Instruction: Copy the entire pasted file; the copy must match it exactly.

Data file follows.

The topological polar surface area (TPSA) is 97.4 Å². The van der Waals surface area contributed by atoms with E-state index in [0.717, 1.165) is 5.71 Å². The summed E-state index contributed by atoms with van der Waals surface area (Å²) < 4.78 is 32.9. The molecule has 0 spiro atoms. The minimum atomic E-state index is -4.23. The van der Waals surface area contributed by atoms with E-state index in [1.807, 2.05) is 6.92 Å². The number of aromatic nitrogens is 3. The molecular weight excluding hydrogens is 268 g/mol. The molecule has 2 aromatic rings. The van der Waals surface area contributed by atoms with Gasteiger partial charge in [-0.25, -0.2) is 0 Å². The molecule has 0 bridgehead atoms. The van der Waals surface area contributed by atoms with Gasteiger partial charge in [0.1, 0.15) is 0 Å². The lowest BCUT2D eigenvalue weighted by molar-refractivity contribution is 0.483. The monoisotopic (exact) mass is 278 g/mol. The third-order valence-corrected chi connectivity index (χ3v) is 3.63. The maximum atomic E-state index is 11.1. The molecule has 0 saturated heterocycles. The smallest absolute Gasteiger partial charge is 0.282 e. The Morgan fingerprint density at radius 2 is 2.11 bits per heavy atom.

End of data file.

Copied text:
The topological polar surface area (TPSA) is 97.4 Å². The van der Waals surface area contributed by atoms with E-state index in [0.717, 1.165) is 5.71 Å². The summed E-state index contributed by atoms with van der Waals surface area (Å²) < 4.78 is 32.9. The molecule has 0 spiro atoms. The minimum atomic E-state index is -4.23. The van der Waals surface area contributed by atoms with E-state index in [1.807, 2.05) is 6.92 Å². The number of aromatic nitrogens is 3. The molecular weight excluding hydrogens is 268 g/mol. The molecule has 2 aromatic rings. The van der Waals surface area contributed by atoms with Gasteiger partial charge in [-0.25, -0.2) is 0 Å². The molecule has 0 bridgehead atoms. The van der Waals surface area contributed by atoms with Gasteiger partial charge in [0.1, 0.15) is 0 Å². The lowest BCUT2D eigenvalue weighted by molar-refractivity contribution is 0.483. The monoisotopic (exact) mass is 278 g/mol. The third-order valence-corrected chi connectivity index (χ3v) is 3.63. The maximum atomic E-state index is 11.1. The molecule has 0 saturated heterocycles. The smallest absolute Gasteiger partial charge is 0.282 e. The Morgan fingerprint density at radius 2 is 2.11 bits per heavy atom.